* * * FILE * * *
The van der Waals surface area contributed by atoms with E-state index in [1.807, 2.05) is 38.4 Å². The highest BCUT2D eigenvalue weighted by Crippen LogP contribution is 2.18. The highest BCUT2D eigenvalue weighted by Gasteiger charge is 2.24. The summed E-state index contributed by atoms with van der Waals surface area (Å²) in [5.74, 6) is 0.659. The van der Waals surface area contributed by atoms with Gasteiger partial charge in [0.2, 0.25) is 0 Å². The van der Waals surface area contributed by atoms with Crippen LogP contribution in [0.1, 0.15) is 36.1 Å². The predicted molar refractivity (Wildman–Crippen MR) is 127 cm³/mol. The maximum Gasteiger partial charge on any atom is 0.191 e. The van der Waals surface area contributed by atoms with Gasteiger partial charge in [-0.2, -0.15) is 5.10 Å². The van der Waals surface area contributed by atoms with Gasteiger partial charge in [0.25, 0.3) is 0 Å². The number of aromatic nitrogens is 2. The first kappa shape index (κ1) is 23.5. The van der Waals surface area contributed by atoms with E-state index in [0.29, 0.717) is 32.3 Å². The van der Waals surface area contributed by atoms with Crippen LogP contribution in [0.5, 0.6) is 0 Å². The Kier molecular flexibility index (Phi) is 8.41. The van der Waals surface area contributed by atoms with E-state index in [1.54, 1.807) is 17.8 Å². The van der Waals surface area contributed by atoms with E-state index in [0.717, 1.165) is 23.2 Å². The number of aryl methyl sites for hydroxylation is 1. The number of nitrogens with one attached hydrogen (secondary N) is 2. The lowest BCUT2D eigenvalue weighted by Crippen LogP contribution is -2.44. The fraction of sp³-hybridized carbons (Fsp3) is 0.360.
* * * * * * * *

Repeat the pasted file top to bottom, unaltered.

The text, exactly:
The van der Waals surface area contributed by atoms with E-state index in [1.807, 2.05) is 38.4 Å². The highest BCUT2D eigenvalue weighted by Crippen LogP contribution is 2.18. The highest BCUT2D eigenvalue weighted by Gasteiger charge is 2.24. The summed E-state index contributed by atoms with van der Waals surface area (Å²) in [5.74, 6) is 0.659. The van der Waals surface area contributed by atoms with Gasteiger partial charge in [0.2, 0.25) is 0 Å². The van der Waals surface area contributed by atoms with Crippen LogP contribution in [0.1, 0.15) is 36.1 Å². The predicted molar refractivity (Wildman–Crippen MR) is 127 cm³/mol. The maximum Gasteiger partial charge on any atom is 0.191 e. The van der Waals surface area contributed by atoms with Gasteiger partial charge in [-0.2, -0.15) is 5.10 Å². The van der Waals surface area contributed by atoms with Gasteiger partial charge in [0.25, 0.3) is 0 Å². The number of aromatic nitrogens is 2. The first kappa shape index (κ1) is 23.5. The van der Waals surface area contributed by atoms with E-state index in [0.29, 0.717) is 32.3 Å². The van der Waals surface area contributed by atoms with Crippen LogP contribution in [0.5, 0.6) is 0 Å². The Kier molecular flexibility index (Phi) is 8.41. The van der Waals surface area contributed by atoms with E-state index in [1.54, 1.807) is 17.8 Å². The van der Waals surface area contributed by atoms with E-state index in [0.717, 1.165) is 23.2 Å². The number of aryl methyl sites for hydroxylation is 1. The number of nitrogens with one attached hydrogen (secondary N) is 2. The lowest BCUT2D eigenvalue weighted by Crippen LogP contribution is -2.44. The fraction of sp³-hybridized carbons (Fsp3) is 0.360.